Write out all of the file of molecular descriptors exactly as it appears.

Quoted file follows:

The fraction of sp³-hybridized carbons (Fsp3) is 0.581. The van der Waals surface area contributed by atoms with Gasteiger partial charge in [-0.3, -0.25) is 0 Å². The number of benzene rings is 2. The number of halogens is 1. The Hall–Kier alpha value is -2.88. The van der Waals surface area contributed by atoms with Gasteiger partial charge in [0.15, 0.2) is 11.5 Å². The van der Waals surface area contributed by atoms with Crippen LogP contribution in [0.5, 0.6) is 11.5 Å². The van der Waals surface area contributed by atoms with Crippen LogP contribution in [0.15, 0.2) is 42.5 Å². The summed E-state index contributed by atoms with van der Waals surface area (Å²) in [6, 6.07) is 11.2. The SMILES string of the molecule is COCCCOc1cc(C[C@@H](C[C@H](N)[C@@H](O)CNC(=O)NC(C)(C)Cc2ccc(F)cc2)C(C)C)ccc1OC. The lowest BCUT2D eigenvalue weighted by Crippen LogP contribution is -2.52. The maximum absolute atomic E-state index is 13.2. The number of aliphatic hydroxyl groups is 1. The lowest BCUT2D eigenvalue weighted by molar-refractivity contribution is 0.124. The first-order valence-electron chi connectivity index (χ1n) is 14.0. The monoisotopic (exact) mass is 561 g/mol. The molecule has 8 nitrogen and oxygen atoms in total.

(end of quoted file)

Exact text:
The fraction of sp³-hybridized carbons (Fsp3) is 0.581. The van der Waals surface area contributed by atoms with Gasteiger partial charge in [-0.3, -0.25) is 0 Å². The number of benzene rings is 2. The number of halogens is 1. The Hall–Kier alpha value is -2.88. The van der Waals surface area contributed by atoms with Gasteiger partial charge in [0.15, 0.2) is 11.5 Å². The van der Waals surface area contributed by atoms with Crippen LogP contribution in [0.5, 0.6) is 11.5 Å². The van der Waals surface area contributed by atoms with Crippen LogP contribution in [0.15, 0.2) is 42.5 Å². The summed E-state index contributed by atoms with van der Waals surface area (Å²) in [6, 6.07) is 11.2. The SMILES string of the molecule is COCCCOc1cc(C[C@@H](C[C@H](N)[C@@H](O)CNC(=O)NC(C)(C)Cc2ccc(F)cc2)C(C)C)ccc1OC. The lowest BCUT2D eigenvalue weighted by Crippen LogP contribution is -2.52. The maximum absolute atomic E-state index is 13.2. The number of aliphatic hydroxyl groups is 1. The lowest BCUT2D eigenvalue weighted by molar-refractivity contribution is 0.124. The first-order valence-electron chi connectivity index (χ1n) is 14.0. The monoisotopic (exact) mass is 561 g/mol. The molecule has 8 nitrogen and oxygen atoms in total.